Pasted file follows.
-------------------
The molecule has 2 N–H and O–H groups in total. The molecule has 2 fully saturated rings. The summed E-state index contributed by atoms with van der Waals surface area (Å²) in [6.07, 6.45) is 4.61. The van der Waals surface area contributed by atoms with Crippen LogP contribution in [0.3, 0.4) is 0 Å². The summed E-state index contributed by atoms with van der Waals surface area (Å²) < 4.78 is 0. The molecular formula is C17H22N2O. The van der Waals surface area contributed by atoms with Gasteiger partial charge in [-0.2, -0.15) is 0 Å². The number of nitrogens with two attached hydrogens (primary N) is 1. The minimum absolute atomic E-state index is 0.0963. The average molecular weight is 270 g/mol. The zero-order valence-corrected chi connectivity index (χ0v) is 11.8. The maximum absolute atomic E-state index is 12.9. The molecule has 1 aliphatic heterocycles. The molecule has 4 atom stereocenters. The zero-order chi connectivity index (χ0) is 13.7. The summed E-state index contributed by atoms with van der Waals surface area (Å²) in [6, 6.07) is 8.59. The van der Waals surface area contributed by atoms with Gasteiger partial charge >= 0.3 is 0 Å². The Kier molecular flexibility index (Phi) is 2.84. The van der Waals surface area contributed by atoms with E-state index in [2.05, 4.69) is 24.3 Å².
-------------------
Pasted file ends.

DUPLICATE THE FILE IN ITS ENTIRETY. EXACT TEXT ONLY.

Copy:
The molecule has 2 N–H and O–H groups in total. The molecule has 2 fully saturated rings. The summed E-state index contributed by atoms with van der Waals surface area (Å²) in [6.07, 6.45) is 4.61. The van der Waals surface area contributed by atoms with Crippen LogP contribution in [0.3, 0.4) is 0 Å². The summed E-state index contributed by atoms with van der Waals surface area (Å²) < 4.78 is 0. The molecular formula is C17H22N2O. The van der Waals surface area contributed by atoms with Gasteiger partial charge in [-0.2, -0.15) is 0 Å². The number of nitrogens with two attached hydrogens (primary N) is 1. The minimum absolute atomic E-state index is 0.0963. The average molecular weight is 270 g/mol. The zero-order valence-corrected chi connectivity index (χ0v) is 11.8. The maximum absolute atomic E-state index is 12.9. The molecule has 1 aliphatic heterocycles. The molecule has 4 atom stereocenters. The zero-order chi connectivity index (χ0) is 13.7. The summed E-state index contributed by atoms with van der Waals surface area (Å²) in [6, 6.07) is 8.59. The van der Waals surface area contributed by atoms with Gasteiger partial charge >= 0.3 is 0 Å². The Kier molecular flexibility index (Phi) is 2.84. The van der Waals surface area contributed by atoms with E-state index in [2.05, 4.69) is 24.3 Å².